In 1974 (at the age of 9) after a successful season of lawn mowing, I purchased a purple “Western Flyer” (sting ray style) from Western Auto. It had no gears and no hand brakes. However, it had a banana seat and a flat wide back tire. Eventually it acquired metal racks to carry newspapers (which dramatically decreased its “cool factor”). Around that same year, our family acquired its first, “second car.” Only 1/2 of the neighborhood had sidewalks, and those spots where the sidewalks ended were developed into “jumping ramps” for the Western Flyer.
Not yet fifty (50) years later, a bikeable walkable city has come to mean much more than a child enjoying a bike ride and popping wheelies. Cities are finding ways to recast and rethink their transportation system to include features which make their town bikeable and walkable. Paducah is well positioned to both embrace and capitalize on the advantages of becoming a more bikeable walkable city. Regardless of whether your future includes a bicycle or not, there are very good reasons why Paducah should become a bikeable walkable city. Consider this list:
- A bikeable walkable town builds community. Connecting strong neighborhoods to the publicly owned city spaces creates an environment in which the citizens actually experience community. All of us enjoy the green space created by Noble Park as we drive past it. However, because of the vision of those who created the Greenway Trail, more citizens are interacting with both Stuart Nelson Park and Noble Park. Consider the value of this asset. To duplicate these parks through acquisition and then later development of a similar property would cost millions of dollars. Creating more bikeable walkable interaction with the City’s previously developed public spaces enhances the value and use of those public spaces and will likely enhance the value of those homes surrounding those public spaces.
- Just a few weeks ago, the Governor’s Highway Safety Association announced that 2015 saw a sharp increase in pedestrian fatalities. The need for signage in terms of bike lanes and street crossings to high pedestrian areas like Midtown is a hallmark of a bikeable walkable city. To incorporate these into our existing streetscape is not only affordable but will put us ahead of the curve with regard to the safety of the bicyclist, the pedestrian and our children.
- Historically a bikeable walkable neighborhood has a lower crime rate.
- A mounting body of evidence shows a neighborhood which has greater bikeable walkable features will either experience improvements in property value or the property value will be better sustained. Furthermore, the bikeable walkable will increase the marketability (how fast you can sell your house) of the property.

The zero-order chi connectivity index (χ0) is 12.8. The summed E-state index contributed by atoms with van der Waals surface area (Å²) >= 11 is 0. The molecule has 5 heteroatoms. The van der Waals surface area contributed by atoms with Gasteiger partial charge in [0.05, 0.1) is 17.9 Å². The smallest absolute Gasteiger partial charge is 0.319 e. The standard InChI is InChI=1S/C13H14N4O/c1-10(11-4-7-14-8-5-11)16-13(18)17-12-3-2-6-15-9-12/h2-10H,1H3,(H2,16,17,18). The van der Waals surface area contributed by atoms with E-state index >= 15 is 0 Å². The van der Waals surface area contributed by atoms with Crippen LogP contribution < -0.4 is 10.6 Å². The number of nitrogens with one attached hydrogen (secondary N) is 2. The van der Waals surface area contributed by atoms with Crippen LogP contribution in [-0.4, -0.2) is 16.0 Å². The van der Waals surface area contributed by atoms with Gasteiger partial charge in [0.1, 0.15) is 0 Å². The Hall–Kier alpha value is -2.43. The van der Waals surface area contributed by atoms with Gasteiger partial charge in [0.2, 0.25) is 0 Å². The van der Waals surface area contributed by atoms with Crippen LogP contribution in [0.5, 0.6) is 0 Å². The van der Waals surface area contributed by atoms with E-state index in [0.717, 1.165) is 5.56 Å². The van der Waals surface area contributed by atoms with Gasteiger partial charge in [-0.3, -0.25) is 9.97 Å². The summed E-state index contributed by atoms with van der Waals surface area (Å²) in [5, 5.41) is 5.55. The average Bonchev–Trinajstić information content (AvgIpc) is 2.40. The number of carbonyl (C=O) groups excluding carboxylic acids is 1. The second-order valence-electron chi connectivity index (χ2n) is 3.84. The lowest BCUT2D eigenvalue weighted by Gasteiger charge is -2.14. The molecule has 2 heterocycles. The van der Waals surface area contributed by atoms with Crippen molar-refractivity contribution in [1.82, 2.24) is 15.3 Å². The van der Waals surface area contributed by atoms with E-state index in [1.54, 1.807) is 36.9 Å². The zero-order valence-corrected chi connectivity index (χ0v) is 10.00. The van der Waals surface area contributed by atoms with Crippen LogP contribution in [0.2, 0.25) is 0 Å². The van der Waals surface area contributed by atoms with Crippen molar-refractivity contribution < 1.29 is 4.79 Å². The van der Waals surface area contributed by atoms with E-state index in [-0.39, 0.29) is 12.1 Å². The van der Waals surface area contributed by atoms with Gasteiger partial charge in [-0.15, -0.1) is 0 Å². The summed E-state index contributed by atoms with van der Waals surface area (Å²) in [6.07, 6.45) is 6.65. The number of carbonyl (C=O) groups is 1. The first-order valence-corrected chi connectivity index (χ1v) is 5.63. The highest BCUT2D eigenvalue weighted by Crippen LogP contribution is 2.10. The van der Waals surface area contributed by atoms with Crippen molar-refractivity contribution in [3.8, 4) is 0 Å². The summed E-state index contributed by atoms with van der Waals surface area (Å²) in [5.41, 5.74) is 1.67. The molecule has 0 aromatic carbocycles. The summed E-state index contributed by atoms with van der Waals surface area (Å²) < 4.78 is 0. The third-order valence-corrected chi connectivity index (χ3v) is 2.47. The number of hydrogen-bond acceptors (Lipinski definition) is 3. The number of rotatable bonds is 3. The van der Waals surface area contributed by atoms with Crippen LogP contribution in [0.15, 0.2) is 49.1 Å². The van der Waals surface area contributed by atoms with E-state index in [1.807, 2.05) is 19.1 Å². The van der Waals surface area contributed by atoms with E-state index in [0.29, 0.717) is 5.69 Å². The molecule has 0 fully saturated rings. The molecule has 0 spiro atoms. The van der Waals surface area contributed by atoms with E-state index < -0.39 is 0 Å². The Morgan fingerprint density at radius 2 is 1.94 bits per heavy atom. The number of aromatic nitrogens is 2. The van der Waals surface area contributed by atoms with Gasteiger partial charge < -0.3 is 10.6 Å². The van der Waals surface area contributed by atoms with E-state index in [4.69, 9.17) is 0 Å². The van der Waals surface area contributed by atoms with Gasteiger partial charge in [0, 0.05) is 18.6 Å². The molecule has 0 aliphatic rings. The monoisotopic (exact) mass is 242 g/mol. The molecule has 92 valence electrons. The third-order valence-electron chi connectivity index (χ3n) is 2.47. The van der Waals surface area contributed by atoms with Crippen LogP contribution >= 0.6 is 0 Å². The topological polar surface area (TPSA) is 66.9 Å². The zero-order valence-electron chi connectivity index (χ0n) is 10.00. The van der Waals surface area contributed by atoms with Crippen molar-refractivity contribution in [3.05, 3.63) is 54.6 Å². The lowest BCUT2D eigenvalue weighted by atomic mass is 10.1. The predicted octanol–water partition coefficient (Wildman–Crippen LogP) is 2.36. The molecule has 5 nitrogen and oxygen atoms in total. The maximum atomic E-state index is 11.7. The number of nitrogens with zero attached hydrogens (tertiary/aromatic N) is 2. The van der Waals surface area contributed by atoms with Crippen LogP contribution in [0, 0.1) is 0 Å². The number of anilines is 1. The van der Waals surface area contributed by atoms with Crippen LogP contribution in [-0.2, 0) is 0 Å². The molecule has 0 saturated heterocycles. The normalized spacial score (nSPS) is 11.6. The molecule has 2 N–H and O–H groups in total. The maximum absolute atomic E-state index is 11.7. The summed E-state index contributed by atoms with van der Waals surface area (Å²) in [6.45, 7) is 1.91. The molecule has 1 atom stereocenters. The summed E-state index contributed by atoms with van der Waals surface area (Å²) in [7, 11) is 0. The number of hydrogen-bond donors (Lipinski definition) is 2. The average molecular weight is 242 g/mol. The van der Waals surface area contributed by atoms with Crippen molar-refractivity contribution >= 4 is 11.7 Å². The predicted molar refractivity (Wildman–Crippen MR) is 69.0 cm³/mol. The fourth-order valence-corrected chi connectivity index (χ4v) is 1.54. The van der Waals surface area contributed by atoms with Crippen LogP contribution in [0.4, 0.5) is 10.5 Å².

- Common sense tells us that a neighborhood with more bikeable walkable features is more fun, generally more cool and further promotes a healthier better quality of life.
- Bikeable walkable features of neighborhoods create community pride.
- Estimated FY2016 funding in Kentucky for the Transportation Alternatives Program is $13,059.586. Last year (2015) Paducah received only a single $100,000 matching grant. I believe we need to be utilizing all of Paducah’s connections to ensure our requests for grant funding are not overlooked.
- I believe we need to carefully proceed in a manner that does not just create narrow bike lanes, but rather thoughtfully cultivate a culture that looks into the future to make Paducah the bikeable walkable city of Kentucky, a place of affordable housing, good schools, low crime, good food, true culture – and a great place to live, work and play.
- The bikeable walkable neighborhoods can be integrated to create a true alternative transportation system which is efficient, inexpensive, healthy and fun. For significantly less than $1,000, one can obtain an efficient bicycle which can easily handle the geography of a small city like Paducah.
- Motorized scooters have dramatically enhanced the mobility of our disabled citizens. Improving our bikeable walkable characteristics will enhance the mobility of those who need motorized scooters.
I believe this is an area that the taxpayers can get bigger bang than they normally get for their tax bucks. I believe diligence will demonstrate that the cost of integrating (over time of course) sidewalks, urban trails, bike lanes and bike routes into a bikeable walkable city will cost significantly less than many other public work projects but will serve many more users.
Below are several articles that discuss various aspects of the bikeable walkable topic. These websites are as follows: